Pediatric Nephrology

, 24:207 | Cite as

Acute renal cortical necrosis due to acquired antiprotein S antibodies

  • Anis Skander Larakeb
  • Solène Evrard
  • Férielle Louillet
  • Thérésa Kwon
  • Hadji Djaffar
  • Brigitte Llanas
  • Georges Deschênes
  • Marie-Françoise Hurtaud-Roux
  • Véronique Baudouin
Brief Report

Abstract

Although varicella is a common disease of childhood, renal complications are quite rare. We report here the interesting case of a-22 month-old boy exhibiting renal cortical necrosis related to an acquired protein S deficiency following varicella. Ten days after the vesicle eruption appearance, he presented with ecchymosed heels, oligoanuric kidney failure, anemia [hemoglobin (Hb) 78 g/L], schizocytosis (2.5%), but normal platelet count. Kidney sonography and magnetic resonance imaging evoked renal cortical necrosis. All together, these features suggested acquired protein S deficiency secondary to varicella. Strikingly, it was confirmed by a dramatic decrease in protein S plasma activity and a huge increase in immunoglobulin (Ig)G antibodies against protein S in the plasma. Anticoagulation therapy in addition with plasmapheresis and steroid pulses allowed a dramatic decrease in the antibodies against protein S and recovery of normal protein S activity. Undelayed diagnosis and treatment did not avoid kidney insufficiency but prevented life-threatening complications. In the light of this case report, protein S deficiency due to antibody inhibition should be carefully monitored anytime in the context of varicella when kidney insufficiency or necrosis occurs.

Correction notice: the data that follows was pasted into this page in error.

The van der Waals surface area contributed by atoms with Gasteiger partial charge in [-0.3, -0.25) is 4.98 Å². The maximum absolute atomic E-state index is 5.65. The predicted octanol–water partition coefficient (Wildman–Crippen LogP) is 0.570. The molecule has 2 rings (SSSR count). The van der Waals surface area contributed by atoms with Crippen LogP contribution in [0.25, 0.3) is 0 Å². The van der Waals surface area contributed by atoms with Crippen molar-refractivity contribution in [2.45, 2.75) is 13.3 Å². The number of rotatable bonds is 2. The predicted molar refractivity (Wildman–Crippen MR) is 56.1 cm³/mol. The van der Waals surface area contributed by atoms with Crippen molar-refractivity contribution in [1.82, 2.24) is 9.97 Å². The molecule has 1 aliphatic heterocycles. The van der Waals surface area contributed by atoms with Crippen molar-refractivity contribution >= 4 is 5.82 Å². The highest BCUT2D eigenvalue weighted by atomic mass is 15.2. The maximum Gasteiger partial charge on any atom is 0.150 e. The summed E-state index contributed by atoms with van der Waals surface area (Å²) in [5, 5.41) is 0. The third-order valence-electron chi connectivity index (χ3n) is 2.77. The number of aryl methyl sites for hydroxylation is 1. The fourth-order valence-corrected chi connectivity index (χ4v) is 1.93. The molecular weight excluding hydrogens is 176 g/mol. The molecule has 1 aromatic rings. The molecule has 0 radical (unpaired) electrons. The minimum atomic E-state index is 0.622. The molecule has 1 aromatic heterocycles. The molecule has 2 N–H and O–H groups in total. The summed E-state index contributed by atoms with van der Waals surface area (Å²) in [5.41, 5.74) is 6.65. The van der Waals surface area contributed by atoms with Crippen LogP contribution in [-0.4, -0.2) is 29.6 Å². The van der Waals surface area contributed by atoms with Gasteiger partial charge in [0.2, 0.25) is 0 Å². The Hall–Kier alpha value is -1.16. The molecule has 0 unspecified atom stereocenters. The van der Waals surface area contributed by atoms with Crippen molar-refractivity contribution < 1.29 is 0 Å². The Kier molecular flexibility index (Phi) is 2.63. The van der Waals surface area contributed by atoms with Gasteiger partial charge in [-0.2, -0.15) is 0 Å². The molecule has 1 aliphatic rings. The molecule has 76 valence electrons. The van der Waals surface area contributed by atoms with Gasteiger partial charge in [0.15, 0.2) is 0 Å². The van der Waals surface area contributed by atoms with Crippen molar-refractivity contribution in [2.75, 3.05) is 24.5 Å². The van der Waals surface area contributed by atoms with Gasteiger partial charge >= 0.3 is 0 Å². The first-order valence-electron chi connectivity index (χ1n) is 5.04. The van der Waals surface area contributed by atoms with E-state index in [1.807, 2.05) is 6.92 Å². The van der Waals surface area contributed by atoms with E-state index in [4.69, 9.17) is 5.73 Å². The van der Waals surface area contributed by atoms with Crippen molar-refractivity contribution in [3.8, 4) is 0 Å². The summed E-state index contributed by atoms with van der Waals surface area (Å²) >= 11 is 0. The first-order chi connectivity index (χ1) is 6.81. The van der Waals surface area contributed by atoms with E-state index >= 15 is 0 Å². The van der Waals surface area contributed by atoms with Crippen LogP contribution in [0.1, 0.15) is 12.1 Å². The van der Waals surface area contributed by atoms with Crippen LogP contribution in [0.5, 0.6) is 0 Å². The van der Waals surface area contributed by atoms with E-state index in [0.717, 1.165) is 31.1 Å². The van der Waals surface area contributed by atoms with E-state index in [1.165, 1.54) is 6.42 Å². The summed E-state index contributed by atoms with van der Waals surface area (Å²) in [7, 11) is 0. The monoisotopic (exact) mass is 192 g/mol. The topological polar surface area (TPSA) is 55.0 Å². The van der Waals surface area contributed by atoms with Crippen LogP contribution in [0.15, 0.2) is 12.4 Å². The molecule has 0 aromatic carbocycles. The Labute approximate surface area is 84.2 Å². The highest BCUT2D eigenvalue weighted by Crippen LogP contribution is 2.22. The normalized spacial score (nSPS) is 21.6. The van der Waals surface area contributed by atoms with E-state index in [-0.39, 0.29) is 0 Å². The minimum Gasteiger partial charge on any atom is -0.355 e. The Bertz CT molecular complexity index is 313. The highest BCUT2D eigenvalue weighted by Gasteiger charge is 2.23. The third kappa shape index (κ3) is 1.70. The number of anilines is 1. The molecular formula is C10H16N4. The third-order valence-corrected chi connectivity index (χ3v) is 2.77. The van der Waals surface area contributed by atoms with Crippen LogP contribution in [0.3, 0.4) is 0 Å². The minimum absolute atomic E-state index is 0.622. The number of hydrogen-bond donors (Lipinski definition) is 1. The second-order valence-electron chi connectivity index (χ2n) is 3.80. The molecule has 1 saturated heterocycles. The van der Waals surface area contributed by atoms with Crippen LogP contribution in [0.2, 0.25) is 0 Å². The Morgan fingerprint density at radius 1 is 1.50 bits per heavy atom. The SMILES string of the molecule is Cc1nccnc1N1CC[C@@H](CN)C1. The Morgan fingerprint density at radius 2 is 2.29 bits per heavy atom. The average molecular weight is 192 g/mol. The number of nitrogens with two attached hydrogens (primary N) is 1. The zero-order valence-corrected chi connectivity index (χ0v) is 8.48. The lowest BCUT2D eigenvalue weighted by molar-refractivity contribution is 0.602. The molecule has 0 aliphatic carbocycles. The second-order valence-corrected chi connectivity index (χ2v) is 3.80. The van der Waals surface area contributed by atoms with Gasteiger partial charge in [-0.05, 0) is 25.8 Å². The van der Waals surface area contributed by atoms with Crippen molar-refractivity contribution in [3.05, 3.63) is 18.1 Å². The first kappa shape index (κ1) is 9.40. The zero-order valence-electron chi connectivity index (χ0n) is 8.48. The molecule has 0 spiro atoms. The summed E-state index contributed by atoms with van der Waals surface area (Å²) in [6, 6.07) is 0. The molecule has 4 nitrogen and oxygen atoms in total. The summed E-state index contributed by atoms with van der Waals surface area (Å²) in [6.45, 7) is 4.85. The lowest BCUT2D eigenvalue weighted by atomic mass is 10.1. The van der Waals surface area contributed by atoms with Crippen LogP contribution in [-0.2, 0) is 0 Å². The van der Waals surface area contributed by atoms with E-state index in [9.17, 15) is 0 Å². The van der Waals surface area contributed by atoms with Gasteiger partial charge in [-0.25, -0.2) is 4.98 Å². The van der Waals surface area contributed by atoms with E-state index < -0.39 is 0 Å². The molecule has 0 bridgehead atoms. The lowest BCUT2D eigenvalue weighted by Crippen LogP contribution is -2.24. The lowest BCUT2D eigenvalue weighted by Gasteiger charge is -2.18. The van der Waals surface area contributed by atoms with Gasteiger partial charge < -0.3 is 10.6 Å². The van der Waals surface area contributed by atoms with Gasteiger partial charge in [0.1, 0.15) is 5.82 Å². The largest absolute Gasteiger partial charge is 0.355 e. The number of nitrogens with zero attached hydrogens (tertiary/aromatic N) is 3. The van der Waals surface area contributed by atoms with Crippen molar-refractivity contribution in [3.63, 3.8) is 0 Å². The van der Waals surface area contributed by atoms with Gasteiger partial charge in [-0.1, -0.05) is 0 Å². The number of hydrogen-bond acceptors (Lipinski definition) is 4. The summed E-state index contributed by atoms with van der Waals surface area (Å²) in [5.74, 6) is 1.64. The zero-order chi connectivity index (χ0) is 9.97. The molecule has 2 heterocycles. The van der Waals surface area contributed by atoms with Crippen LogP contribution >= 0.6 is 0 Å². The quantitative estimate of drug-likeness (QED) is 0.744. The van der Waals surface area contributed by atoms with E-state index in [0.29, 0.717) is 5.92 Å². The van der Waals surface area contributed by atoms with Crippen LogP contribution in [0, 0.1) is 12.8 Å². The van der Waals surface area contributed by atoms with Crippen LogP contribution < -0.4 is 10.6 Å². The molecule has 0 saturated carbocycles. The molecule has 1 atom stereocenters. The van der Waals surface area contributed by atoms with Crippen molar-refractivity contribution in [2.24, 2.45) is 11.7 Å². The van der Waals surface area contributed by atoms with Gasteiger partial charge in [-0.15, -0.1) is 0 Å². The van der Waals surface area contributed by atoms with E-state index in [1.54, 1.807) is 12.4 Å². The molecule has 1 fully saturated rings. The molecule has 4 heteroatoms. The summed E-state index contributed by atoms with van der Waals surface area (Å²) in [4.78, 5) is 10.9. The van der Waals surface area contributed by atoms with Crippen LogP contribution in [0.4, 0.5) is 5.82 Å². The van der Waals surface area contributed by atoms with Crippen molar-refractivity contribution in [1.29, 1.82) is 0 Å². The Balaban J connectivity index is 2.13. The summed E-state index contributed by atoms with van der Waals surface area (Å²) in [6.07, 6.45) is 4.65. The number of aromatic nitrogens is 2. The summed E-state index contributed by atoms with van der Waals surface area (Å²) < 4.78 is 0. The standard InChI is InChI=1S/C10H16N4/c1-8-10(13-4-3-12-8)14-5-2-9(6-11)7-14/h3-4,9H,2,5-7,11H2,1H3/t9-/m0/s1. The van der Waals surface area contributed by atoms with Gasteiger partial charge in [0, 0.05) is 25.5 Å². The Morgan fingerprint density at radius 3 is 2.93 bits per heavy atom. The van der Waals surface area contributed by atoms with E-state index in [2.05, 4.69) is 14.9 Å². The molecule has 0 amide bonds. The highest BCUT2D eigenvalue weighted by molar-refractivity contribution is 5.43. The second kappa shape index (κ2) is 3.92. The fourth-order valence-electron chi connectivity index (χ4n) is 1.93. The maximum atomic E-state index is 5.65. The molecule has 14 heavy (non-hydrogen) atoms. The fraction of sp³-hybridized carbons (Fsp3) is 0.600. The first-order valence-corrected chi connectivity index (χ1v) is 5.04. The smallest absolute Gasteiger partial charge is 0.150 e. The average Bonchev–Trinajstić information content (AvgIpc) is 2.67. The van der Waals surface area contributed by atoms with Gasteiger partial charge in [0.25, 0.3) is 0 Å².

Keywords

Acute renal failure Antiprotein S antibody Plasma exchange Protein S deficiency Varicella 

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Copyright information

© IPNA 2008

Authors and Affiliations

  • Anis Skander Larakeb
    • 1
  • Solène Evrard
    • 2
  • Férielle Louillet
    • 1
  • Thérésa Kwon
    • 1
  • Hadji Djaffar
    • 3
  • Brigitte Llanas
    • 4
  • Georges Deschênes
    • 1
    • 5
  • Marie-Françoise Hurtaud-Roux
    • 2
  • Véronique Baudouin
    • 1
  1. 1.Department of Pediatric NephrologyAssistance Publique-Hôpitaux de Paris, Hôpital Robert DebréParisFrance
  2. 2.Department of Biological HemobiologyAssistance Publique-Hôpitaux de Paris, Hôpital Robert DebréParisFrance
  3. 3.Department of PediatricsHôpital Saint CamilleBry sur MarneFrance
  4. 4.Department of PediatricsHôpital PellegrinBordeauxFrance
  5. 5.University Paris VII-Denis DiderotParisFrance

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